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UWyo Magazine
University of Wyoming
Dept. 3226
1000 East University Ave.
Laramie, WY 82071-2000
Phone: 307-766-2379
TTY: 307-766-6729
Email: uwyomag@uwyo.edu

UWyo Magazine

January 2015 | Vol. 16 No. 2

On the Job

Meet 10 College of Engineering and Applied Science graduates working at some of the nation’s top companies.

By Micaela Myers

STEM: Science, technology, engineering and math fields are quickly growing, and with that growth comes a demand for STEM graduates. We caught up with 10 University of Wyoming College of Engineering and Applied Science graduates who graduated within the past 17 years, the majority recent graduates, and found them working at some of the nation’s top companies. Find out what they love about their profession and how UW helped them succeed.


Christine Sednek - Environmental Engineering, M.S. (’12)
Job: Engineer in training, Burns & McDonnell, Centennial, Colo.
Hometown: Kersey, Colo.
Fun Fact: “I love training my dog, and I’ve started training her for bird hunting.”
Work and School: “I work with designing water and wastewater facilities. I like that it’s challenging and that it’s serving communities with clean water and treating their wastewater.
    “UW made me very thorough with my work, and that helped prepare me and make me better at what I do now. They also prepared me to be creative and open minded. It’s nice to have the balance of both.
    “A standout experience at UW was doing research and collaborating with various departments. The access to amazing testing devices within the departments was just phenomenal. I really liked the community there and their support for collaboration.”


Dylan Mair - Chemical Engineering, B.S. (’12)
Job: Production engineer, Encana Corp., Denver, Colo.
Hometown: Mountain View, Wyo.
Fun Fact: “My wife also works at Encana. Between all the work talk, we both like to weld, and we’ll compete.” Mair’s wife, Carla, was one of the first graduates from UW’s School of Energy Resources.
Work and School: “I love to contribute to a team that produces oil. The most challenging part is that there’s always something we can do better. The biggest thing for a production engineer is to get to know your wells and get to know how they’re doing and how to recognize a change and do diagnostics to catch problems early.
    “At UW, there were professors who came from industry and brought an industry perspective to their classes. Also, just being in the state exposed us to a lot of opportunities in the summer to go out into the field and get our boots on the ground. I worked as a roustabout one summer building compressor stations. Another summer I had a great opportunity with Legacy Reserves LP to be a pumper. I also had a good internship with Encana on the natural gas economy team.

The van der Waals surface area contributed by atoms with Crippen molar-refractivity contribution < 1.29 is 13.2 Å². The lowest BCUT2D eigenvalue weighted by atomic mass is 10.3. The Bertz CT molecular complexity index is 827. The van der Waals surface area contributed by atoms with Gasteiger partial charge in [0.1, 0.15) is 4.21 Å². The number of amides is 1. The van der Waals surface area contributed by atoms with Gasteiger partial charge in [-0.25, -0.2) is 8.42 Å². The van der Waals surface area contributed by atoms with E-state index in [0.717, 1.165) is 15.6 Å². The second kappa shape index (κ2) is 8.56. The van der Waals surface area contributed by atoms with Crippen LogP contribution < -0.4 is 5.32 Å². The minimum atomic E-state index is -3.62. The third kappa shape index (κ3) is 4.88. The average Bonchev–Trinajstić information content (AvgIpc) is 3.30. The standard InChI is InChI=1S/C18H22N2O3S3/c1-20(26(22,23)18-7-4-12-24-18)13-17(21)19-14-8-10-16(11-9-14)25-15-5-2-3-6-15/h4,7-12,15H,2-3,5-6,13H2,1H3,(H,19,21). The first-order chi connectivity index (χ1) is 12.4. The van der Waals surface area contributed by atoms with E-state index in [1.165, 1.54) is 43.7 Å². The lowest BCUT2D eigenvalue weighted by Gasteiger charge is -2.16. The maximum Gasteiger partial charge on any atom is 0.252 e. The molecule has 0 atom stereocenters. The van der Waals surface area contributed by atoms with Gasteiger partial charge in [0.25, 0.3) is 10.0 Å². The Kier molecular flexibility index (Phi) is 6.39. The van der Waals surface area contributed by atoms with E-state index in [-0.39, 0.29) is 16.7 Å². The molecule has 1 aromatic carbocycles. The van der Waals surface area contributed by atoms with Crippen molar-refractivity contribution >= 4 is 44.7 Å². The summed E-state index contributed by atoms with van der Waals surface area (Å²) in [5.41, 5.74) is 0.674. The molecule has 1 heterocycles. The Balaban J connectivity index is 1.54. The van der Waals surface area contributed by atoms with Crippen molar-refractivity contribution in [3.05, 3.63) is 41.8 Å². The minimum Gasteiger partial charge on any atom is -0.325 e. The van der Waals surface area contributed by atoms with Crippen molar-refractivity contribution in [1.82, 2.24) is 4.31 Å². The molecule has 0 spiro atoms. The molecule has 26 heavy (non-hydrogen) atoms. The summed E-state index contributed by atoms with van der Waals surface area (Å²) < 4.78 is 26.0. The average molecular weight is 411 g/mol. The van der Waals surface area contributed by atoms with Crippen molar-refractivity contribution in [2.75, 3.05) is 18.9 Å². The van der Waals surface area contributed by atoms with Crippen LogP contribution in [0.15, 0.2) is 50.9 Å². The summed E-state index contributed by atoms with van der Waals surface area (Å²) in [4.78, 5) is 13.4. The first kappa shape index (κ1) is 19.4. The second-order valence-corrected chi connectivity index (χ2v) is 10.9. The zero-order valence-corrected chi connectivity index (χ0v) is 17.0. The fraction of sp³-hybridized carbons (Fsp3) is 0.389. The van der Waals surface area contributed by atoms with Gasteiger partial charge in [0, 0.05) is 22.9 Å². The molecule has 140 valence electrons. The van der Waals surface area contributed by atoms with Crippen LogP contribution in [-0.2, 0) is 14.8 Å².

“I like to talk to high school students who enjoy working with their hands but are wondering if they have what it takes to become an engineer and say, ‘Do it!’ ”


Kendra Williams - Petroleum Engineering, B.S. (’12)
Job: Drilling engineer, Hess Corp., Houston, Texas
Hometown: Pinedale, Wyo.
Fun Fact: “I have only ever lived in Wyoming until I moved to Houston for my job. Every time I meet someone new, they ask me if I am from Canada!”
Work and School: “What makes my job enjoyable is the fast pace. We are averaging less than 20 days per well we drill and strive to operate more efficiently while still being focused on safely executing operations. This provides many opportunities to test new technologies and learn a lot in a short amount of time.
    “UW provided a very strong theoretical foundation of petroleum engineering sciences. This theoretical background has been crucial for me to help relate technical aspects of my job to what should happen at any given moment. Because of the wide array of courses that are in the core petroleum curriculum, I am able to interact with many different disciplines of people in my company and feel comfortable in my background.
    “I was an active member in the Society of Petroleum Engineers and American Association of Drilling Engineers student chapters. I was able to participate in field trips, get to know the professors in the department and develop strong relationships with my fellow classmates. I had a great 4.5 years at UW!”


Neal Sample - Computer Science, B.S. (’96) and M.S. (’98)
Job: President, enterprise growth, American Express Co., New York, N.Y.
Hometown: Longmont, Colo.
Fun Fact: “I am the best foosball player who you’ve ever met in real life.”
Work and School: “I was recently appointed as president of enterprise growth, a division within American Express that is leveraging emerging technologies to reach new customer segments and geographies, with a particular focus on fostering greater financial inclusion. I oversee the Serve software platform and new alternative payment products such as Bluebird and American Express Serve, as well as American Express Ventures and the company’s $100 million Digital Commerce Initiative, focused on investing in early stage startups. I love the fact that I get to use all of the skills I learned in college and am able to apply my knowledge in computer science to something that can help do a bit of good in the world.”
    Before joining American Express, Sample earned a doctorate at Stanford University and worked at Yahoo Inc. and eBay Inc. “I’d say the education I got at UW was the richest four to six years of my life in terms of learning. I spent a lot of time on the UW debate team and won the national debating championship in 1995, which was made possible by UW creating the opportunity for someone like me to come in as a scholarship student and really earn my way through school while having a great time and ultimately being very successful doing so.”


Madeleine Adler - Atmospheric Science, M.S. (’04)
Job: Lieutenant commander, field recruiting officer, National Oceanic and Atmospheric Administration (NOAA) Commissioned Officer Corps, Silver Spring, Md.
Hometown: Centerport, N.Y.
Fun Fact: “I think it is important to give back. Each time I relocate, I find a local food bank or soup kitchen to volunteer with.”
Work and School: “I enjoy meeting different people and experiencing new places. Being a part of cutting-edge science while out in the middle of the ocean without another vessel in sight is something I wish everyone could experience. I am passionate about NOAA’s mission and am serving the country at the same time.
    “The professors in the UW Department of Atmospheric Science taught me how to understand earth and atmospheric systems. Professor Jefferson Snider taught me every aspect of how to do research, the importance of attention to detail, procedures and quality assurance. Additionally, having a master’s degree made my application for NOAA Corps more competitive.
    “Several professors, as well as the associates in the main office, became mentors and friends. There was an atmosphere of excellence and professionalism. People pushed you to do well but helped you if you struggled.
    “In Wyoming, I learned to climb, cross-country ski and snowboard. Everyone was nice, and everyone wanted me to love the state as much as they did.”